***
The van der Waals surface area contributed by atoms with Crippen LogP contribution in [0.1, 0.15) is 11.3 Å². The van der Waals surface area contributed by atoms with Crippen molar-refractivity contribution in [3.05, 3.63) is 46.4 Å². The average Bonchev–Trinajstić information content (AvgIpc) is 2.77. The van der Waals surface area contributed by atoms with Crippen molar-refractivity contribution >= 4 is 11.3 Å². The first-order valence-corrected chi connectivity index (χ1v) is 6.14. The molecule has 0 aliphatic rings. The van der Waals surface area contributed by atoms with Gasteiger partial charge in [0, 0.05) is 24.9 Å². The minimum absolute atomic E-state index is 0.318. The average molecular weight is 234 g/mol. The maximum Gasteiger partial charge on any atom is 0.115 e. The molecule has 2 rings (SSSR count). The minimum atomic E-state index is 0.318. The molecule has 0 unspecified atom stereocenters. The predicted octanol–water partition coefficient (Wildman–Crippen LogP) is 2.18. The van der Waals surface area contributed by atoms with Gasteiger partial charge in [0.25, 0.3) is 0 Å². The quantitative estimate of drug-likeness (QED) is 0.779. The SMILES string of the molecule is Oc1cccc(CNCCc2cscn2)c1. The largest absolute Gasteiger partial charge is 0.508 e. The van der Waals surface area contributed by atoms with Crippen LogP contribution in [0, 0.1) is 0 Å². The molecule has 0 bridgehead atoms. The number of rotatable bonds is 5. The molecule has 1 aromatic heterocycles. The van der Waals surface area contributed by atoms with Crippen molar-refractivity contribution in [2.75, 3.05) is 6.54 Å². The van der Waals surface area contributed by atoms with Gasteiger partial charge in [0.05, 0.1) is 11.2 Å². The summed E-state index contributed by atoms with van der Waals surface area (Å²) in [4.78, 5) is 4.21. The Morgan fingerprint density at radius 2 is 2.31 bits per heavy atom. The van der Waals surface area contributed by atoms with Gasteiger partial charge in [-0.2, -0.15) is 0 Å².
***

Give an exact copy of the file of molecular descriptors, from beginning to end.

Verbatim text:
The van der Waals surface area contributed by atoms with Crippen LogP contribution in [0.1, 0.15) is 11.3 Å². The van der Waals surface area contributed by atoms with Crippen molar-refractivity contribution in [3.05, 3.63) is 46.4 Å². The average Bonchev–Trinajstić information content (AvgIpc) is 2.77. The van der Waals surface area contributed by atoms with Crippen molar-refractivity contribution >= 4 is 11.3 Å². The first-order valence-corrected chi connectivity index (χ1v) is 6.14. The molecule has 0 aliphatic rings. The van der Waals surface area contributed by atoms with Gasteiger partial charge in [0, 0.05) is 24.9 Å². The minimum absolute atomic E-state index is 0.318. The average molecular weight is 234 g/mol. The maximum Gasteiger partial charge on any atom is 0.115 e. The molecule has 2 rings (SSSR count). The minimum atomic E-state index is 0.318. The molecule has 0 unspecified atom stereocenters. The predicted octanol–water partition coefficient (Wildman–Crippen LogP) is 2.18. The van der Waals surface area contributed by atoms with Gasteiger partial charge in [0.25, 0.3) is 0 Å². The quantitative estimate of drug-likeness (QED) is 0.779. The SMILES string of the molecule is Oc1cccc(CNCCc2cscn2)c1. The largest absolute Gasteiger partial charge is 0.508 e. The van der Waals surface area contributed by atoms with Crippen LogP contribution in [0, 0.1) is 0 Å². The molecule has 0 bridgehead atoms. The number of rotatable bonds is 5. The molecule has 1 aromatic heterocycles. The van der Waals surface area contributed by atoms with Crippen molar-refractivity contribution in [2.75, 3.05) is 6.54 Å². The van der Waals surface area contributed by atoms with Gasteiger partial charge in [0.05, 0.1) is 11.2 Å². The summed E-state index contributed by atoms with van der Waals surface area (Å²) in [4.78, 5) is 4.21. The Morgan fingerprint density at radius 2 is 2.31 bits per heavy atom. The van der Waals surface area contributed by atoms with Gasteiger partial charge in [-0.2, -0.15) is 0 Å².